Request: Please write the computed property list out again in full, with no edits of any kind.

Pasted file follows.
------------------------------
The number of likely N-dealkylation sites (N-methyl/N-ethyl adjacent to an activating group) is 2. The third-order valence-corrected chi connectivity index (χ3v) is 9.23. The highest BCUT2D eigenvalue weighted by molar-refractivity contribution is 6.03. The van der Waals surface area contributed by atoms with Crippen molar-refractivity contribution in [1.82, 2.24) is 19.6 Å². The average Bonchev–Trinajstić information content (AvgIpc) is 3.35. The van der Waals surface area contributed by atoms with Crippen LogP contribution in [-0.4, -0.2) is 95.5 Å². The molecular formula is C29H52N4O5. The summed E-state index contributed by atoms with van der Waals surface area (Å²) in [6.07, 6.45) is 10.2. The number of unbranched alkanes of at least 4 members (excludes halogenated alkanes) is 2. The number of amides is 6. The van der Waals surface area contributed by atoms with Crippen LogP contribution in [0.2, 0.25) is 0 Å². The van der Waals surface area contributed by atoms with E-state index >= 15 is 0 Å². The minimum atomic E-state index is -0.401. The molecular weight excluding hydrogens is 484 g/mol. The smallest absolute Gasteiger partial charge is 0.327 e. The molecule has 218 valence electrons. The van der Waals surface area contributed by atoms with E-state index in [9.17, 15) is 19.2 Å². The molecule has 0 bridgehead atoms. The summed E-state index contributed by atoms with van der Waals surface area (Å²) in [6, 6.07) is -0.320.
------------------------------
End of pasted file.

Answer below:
The number of likely N-dealkylation sites (N-methyl/N-ethyl adjacent to an activating group) is 2. The third-order valence-corrected chi connectivity index (χ3v) is 9.23. The highest BCUT2D eigenvalue weighted by molar-refractivity contribution is 6.03. The van der Waals surface area contributed by atoms with Crippen molar-refractivity contribution in [1.82, 2.24) is 19.6 Å². The average Bonchev–Trinajstić information content (AvgIpc) is 3.35. The van der Waals surface area contributed by atoms with Crippen LogP contribution in [-0.4, -0.2) is 95.5 Å². The molecular formula is C29H52N4O5. The summed E-state index contributed by atoms with van der Waals surface area (Å²) in [6.07, 6.45) is 10.2. The number of unbranched alkanes of at least 4 members (excludes halogenated alkanes) is 2. The number of amides is 6. The van der Waals surface area contributed by atoms with Crippen LogP contribution in [0.2, 0.25) is 0 Å². The van der Waals surface area contributed by atoms with E-state index >= 15 is 0 Å². The minimum atomic E-state index is -0.401. The molecular weight excluding hydrogens is 484 g/mol. The smallest absolute Gasteiger partial charge is 0.327 e. The molecule has 218 valence electrons. The van der Waals surface area contributed by atoms with E-state index in [9.17, 15) is 19.2 Å². The molecule has 0 bridgehead atoms. The summed E-state index contributed by atoms with van der Waals surface area (Å²) in [6, 6.07) is -0.320.